Niagara Falls: Facts about Butterflies!
Butterfly Conservatory, Niagara Falls
During our trip to Niagara Falls, many of the kids were nervous to go to the Butterfly Conservatory. Personally, I think butterflies are beautiful and wanted the group to see them in the same light that I do, so I looked up some facts. Now, I wanted to share them with you!
I learned some of the below amazing facts about butterflies during my recent visit to the conservatory in Niagara Falls. Check out this butterfly knowledge:
- First of all, butterflies are a creature that you can only move away from if you go to Antarctica, it is the only continent without a population of butterfly.
- Butterflies and moths belong to the same group (Lepidoptera, which means scale wing) but, butterflies and moths are not the same.
- There are roughly 24,000 species of butterflies in the world
- Did you know butterflies can’t hear? They feel the sound vibrations instead to know if something is near them
- For a butterfly to taste something, it uses their feet in the same way that we use our tongue.
- A butterfly is an exoskeleton. What does that mean? It means their skeletons are on the exteriors of their body. Why? This helps to protect the insect and prevents water from escaping their bodies so they don’t dry out.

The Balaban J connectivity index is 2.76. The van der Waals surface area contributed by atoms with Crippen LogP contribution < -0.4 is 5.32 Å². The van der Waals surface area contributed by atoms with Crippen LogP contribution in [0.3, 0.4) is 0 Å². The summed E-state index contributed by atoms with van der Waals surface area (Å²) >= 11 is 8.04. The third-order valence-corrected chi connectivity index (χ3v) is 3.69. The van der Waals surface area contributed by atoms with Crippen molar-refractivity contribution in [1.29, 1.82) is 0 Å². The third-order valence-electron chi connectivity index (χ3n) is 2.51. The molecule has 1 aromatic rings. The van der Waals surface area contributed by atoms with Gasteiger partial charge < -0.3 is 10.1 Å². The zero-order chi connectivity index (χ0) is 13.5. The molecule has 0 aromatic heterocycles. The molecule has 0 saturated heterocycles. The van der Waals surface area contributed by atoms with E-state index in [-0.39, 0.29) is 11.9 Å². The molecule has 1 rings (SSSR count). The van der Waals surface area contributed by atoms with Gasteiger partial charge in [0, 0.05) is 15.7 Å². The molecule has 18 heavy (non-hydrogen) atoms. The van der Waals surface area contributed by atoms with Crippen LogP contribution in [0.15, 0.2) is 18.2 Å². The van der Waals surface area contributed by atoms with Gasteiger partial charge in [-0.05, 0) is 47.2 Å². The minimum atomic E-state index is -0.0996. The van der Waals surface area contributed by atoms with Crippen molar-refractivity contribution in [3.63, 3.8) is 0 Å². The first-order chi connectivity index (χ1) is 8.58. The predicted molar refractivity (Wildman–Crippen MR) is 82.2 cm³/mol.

- The average lifespan of a butterfly is much shorter than ours as humans. The average lifespan of a human in 2017 is 79 years. As opposed to the average lifespan of a butterfly, which is only 2-4 weeks!
- Female butterflies are much larger than males within their subspecies. The Females on average also live longer.
- How do butterflies breathe? They have spiracles on their abdomen that open to allow air in.
The biggest threat to butterflies’ survival today is loss of their natural habitat. In order to keep butterflies alive globally we must protect our earth. The butterfly conservatory is doing a great job at sustaining this species and providing them with a healthy habitat. If you’re ever in Niagara Falls I definitely recommend checking it out! Remember to wear bright clothing and walk slow and maybe you’ll have a little butterfly friend land on your shoulder.
By Sarah Stetoff